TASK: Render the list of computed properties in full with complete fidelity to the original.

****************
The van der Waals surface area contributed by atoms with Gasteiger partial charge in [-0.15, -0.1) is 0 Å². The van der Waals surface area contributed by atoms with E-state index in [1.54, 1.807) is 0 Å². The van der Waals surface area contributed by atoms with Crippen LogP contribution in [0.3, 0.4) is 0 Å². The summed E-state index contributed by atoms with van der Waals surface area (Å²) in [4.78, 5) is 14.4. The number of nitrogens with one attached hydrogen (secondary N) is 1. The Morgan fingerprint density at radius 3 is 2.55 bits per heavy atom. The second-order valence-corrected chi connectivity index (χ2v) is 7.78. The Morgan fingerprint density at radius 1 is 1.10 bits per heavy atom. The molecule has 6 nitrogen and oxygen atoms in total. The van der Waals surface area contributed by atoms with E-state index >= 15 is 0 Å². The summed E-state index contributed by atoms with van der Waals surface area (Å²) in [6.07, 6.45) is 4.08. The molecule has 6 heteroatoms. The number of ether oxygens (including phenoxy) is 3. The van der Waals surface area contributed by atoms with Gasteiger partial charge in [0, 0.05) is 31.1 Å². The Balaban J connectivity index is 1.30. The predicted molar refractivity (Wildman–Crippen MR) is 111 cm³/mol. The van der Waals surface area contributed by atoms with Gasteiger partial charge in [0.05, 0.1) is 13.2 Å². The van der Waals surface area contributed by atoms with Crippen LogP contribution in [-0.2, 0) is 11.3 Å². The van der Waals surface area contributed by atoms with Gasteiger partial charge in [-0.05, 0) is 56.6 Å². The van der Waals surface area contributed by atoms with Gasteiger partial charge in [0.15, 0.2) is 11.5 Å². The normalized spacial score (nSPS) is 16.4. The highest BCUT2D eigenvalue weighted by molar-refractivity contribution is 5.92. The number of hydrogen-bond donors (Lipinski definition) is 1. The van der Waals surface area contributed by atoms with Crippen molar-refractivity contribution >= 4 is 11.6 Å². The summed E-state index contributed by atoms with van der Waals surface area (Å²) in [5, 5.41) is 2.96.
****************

The van der Waals surface area contributed by atoms with Gasteiger partial charge in [-0.15, -0.1) is 0 Å². The van der Waals surface area contributed by atoms with E-state index in [1.54, 1.807) is 0 Å². The van der Waals surface area contributed by atoms with Crippen LogP contribution in [0.3, 0.4) is 0 Å². The summed E-state index contributed by atoms with van der Waals surface area (Å²) in [4.78, 5) is 14.4. The number of nitrogens with one attached hydrogen (secondary N) is 1. The Morgan fingerprint density at radius 3 is 2.55 bits per heavy atom. The second-order valence-corrected chi connectivity index (χ2v) is 7.78. The Morgan fingerprint density at radius 1 is 1.10 bits per heavy atom. The molecule has 6 nitrogen and oxygen atoms in total. The van der Waals surface area contributed by atoms with E-state index >= 15 is 0 Å². The summed E-state index contributed by atoms with van der Waals surface area (Å²) in [6.07, 6.45) is 4.08. The molecule has 6 heteroatoms. The number of ether oxygens (including phenoxy) is 3. The van der Waals surface area contributed by atoms with Gasteiger partial charge in [0, 0.05) is 31.1 Å². The Balaban J connectivity index is 1.30. The predicted molar refractivity (Wildman–Crippen MR) is 111 cm³/mol. The van der Waals surface area contributed by atoms with Gasteiger partial charge in [0.05, 0.1) is 13.2 Å². The van der Waals surface area contributed by atoms with Crippen LogP contribution in [-0.2, 0) is 11.3 Å². The van der Waals surface area contributed by atoms with Gasteiger partial charge in [-0.05, 0) is 56.6 Å². The van der Waals surface area contributed by atoms with Gasteiger partial charge in [0.15, 0.2) is 11.5 Å². The normalized spacial score (nSPS) is 16.4. The highest BCUT2D eigenvalue weighted by molar-refractivity contribution is 5.92. The number of hydrogen-bond donors (Lipinski definition) is 1. The van der Waals surface area contributed by atoms with Crippen molar-refractivity contribution >= 4 is 11.6 Å². The summed E-state index contributed by atoms with van der Waals surface area (Å²) in [5, 5.41) is 2.96.